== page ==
Vibrant ministry in India

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					26   Canadian Mennonite August 17, 2009

 in India
 Story and Photo
 by Evelyn Re mpel Petk au
 Manitoba Correspondent

 T    he story is told of two men walking
      along a beach dotted with stranded
 starfish. One of the men frequently stops
 to pick up a starfish and toss it back into      The ministry of Das and Doris Maddimadugu of India is supported by Larry and
 the ocean. “What difference will that make       Jessie Kehler (behind) of Charleswood Mennonite Church, Winnipeg.
 when there are so many?” asks the other
 man. “It makes a difference to the one that      my people are like that today. Doris and I      sharing, Bible study and prayer. Twice a
 is saved,” was the response.                     felt we must go back to the people I came       year he provides theological seminars for
    Th a t i s t h e w ay D a s a n d D o r i s   from. I felt a calling to release these chil-   them. “This shows the many Hindus and
 Maddimadugu of India view their work             dren, to educate them and to teach them         Muslims that, as Christians, we are one.”
 in the second-most-populous country in           about Christ.”                                     After the devastating tsunami in 2004,
 the world. Since 1991 the Maddimadugus              Although the government has tried            they visited the destroyed communities
 have been trying to live out the biblical in-    to abolish the caste system and bonded          about 300 kilometres away. They con-
 junction of healing the sick, feeding the        labour practices, they still exist, explained   structed 20 new homes, repaired boats and
 hungry and clothing the naked as they of-        the Maddimadugus, “because the land-            provided new nets for the fishermen. “We
 fer a growing number of ministries in their      lords need cheap labour. The landlords          were asked to build a church there. That
 impoverished rural community about 100           want profit and do not provide health care      church was dedicated in April this year,”
 kilometres from Hyderabad.                       or proper food. The change is slow and has      said Das.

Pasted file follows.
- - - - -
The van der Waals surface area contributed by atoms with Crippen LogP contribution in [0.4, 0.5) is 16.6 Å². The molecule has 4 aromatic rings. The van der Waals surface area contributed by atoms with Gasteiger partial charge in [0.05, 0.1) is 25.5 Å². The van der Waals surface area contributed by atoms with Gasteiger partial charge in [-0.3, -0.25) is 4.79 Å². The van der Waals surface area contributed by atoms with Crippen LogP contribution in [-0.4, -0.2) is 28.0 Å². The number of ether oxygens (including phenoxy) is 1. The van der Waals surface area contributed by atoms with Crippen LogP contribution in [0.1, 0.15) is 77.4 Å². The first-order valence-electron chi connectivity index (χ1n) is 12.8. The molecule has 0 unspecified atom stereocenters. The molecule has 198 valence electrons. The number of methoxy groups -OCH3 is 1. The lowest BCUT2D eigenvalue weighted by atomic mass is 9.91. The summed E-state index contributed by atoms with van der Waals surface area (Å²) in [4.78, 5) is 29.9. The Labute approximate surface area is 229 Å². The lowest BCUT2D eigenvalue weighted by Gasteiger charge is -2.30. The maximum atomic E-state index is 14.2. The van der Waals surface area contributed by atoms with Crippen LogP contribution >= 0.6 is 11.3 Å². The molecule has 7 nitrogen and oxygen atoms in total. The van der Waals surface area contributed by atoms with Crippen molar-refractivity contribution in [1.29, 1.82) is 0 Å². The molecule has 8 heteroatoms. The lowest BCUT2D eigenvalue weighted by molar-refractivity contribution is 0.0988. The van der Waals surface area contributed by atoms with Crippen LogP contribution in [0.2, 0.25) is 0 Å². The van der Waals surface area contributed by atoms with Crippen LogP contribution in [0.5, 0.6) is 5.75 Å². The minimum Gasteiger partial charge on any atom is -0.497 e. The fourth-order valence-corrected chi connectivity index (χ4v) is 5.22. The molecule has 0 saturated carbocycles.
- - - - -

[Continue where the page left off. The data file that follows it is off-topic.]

“Thirty years ago I stood here in fear and    to come from within the communities.”              “Many Christians still suffer,” he said.
 trembling when I was a second-year stu-             In 1991 Das and Doris established the        “In some areas, violence against Christian
 dent at Canadian Mennonite Bible College,”       Matilda Educational Society. It has grown       activity has escalated. Radical Hindus have
 Das recently told a group of people gath-        to include a high school for 800 students,      asked us to shut down the school at times.
 ered at
Description: In 1991 Das and [Doris Maddimadugu] established the Matilda Educational Society. It has grown to include a high school for 800 students, an upper primary school for 400 students, and the Bindu Home for 120 rescued children, "tribal orphans who would otherwise be sold into bonded labour because of poverty," said [Das]. They have also established Grace Children's Clinic that offers minor treatments and dental check-ups. In more recent years they have started night schools for children who are working in the fields. They have a sewing centre for young widows and single mothers, providing them with six months of training. Once they finish the program they are given a sewing machine. Several graduates have started their own tailoring business."Many Christians still suffer," he said. "In some areas, violence against Christian activity has escalated. Radical Hindus have asked us to shut down the school at times. We try to dialogue with them, but periodically we do have to shut down because they would turn to violence.""God has given me a purpose and I still want to go strong," said Das, now 65. Their son Nathan has begun to take over the management of some of the ministries. "We are hoping that some of our alumni will come back to work as doctors and teachers," he said.
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